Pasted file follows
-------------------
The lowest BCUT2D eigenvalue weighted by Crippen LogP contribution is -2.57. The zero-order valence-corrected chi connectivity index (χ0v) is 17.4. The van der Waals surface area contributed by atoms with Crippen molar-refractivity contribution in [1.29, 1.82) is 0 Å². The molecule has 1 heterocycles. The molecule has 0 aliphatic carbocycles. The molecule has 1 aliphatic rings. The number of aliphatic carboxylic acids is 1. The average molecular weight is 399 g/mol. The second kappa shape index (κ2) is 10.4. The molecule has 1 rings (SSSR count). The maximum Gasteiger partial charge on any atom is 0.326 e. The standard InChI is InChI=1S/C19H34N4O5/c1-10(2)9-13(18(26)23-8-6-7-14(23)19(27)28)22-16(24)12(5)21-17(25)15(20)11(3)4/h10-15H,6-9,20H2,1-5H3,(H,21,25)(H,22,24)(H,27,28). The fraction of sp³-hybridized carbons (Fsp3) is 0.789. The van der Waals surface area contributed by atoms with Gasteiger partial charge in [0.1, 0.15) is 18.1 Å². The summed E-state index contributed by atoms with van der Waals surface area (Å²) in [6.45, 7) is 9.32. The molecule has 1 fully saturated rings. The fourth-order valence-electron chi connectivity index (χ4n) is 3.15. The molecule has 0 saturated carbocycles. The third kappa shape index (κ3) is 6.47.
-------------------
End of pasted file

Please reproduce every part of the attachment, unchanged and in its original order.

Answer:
The lowest BCUT2D eigenvalue weighted by Crippen LogP contribution is -2.57. The zero-order valence-corrected chi connectivity index (χ0v) is 17.4. The van der Waals surface area contributed by atoms with Crippen molar-refractivity contribution in [1.29, 1.82) is 0 Å². The molecule has 1 heterocycles. The molecule has 0 aliphatic carbocycles. The molecule has 1 aliphatic rings. The number of aliphatic carboxylic acids is 1. The average molecular weight is 399 g/mol. The second kappa shape index (κ2) is 10.4. The molecule has 1 rings (SSSR count). The maximum Gasteiger partial charge on any atom is 0.326 e. The standard InChI is InChI=1S/C19H34N4O5/c1-10(2)9-13(18(26)23-8-6-7-14(23)19(27)28)22-16(24)12(5)21-17(25)15(20)11(3)4/h10-15H,6-9,20H2,1-5H3,(H,21,25)(H,22,24)(H,27,28). The fraction of sp³-hybridized carbons (Fsp3) is 0.789. The van der Waals surface area contributed by atoms with Gasteiger partial charge in [0.1, 0.15) is 18.1 Å². The summed E-state index contributed by atoms with van der Waals surface area (Å²) in [6.45, 7) is 9.32. The molecule has 1 fully saturated rings. The fourth-order valence-electron chi connectivity index (χ4n) is 3.15. The molecule has 0 saturated carbocycles. The third kappa shape index (κ3) is 6.47.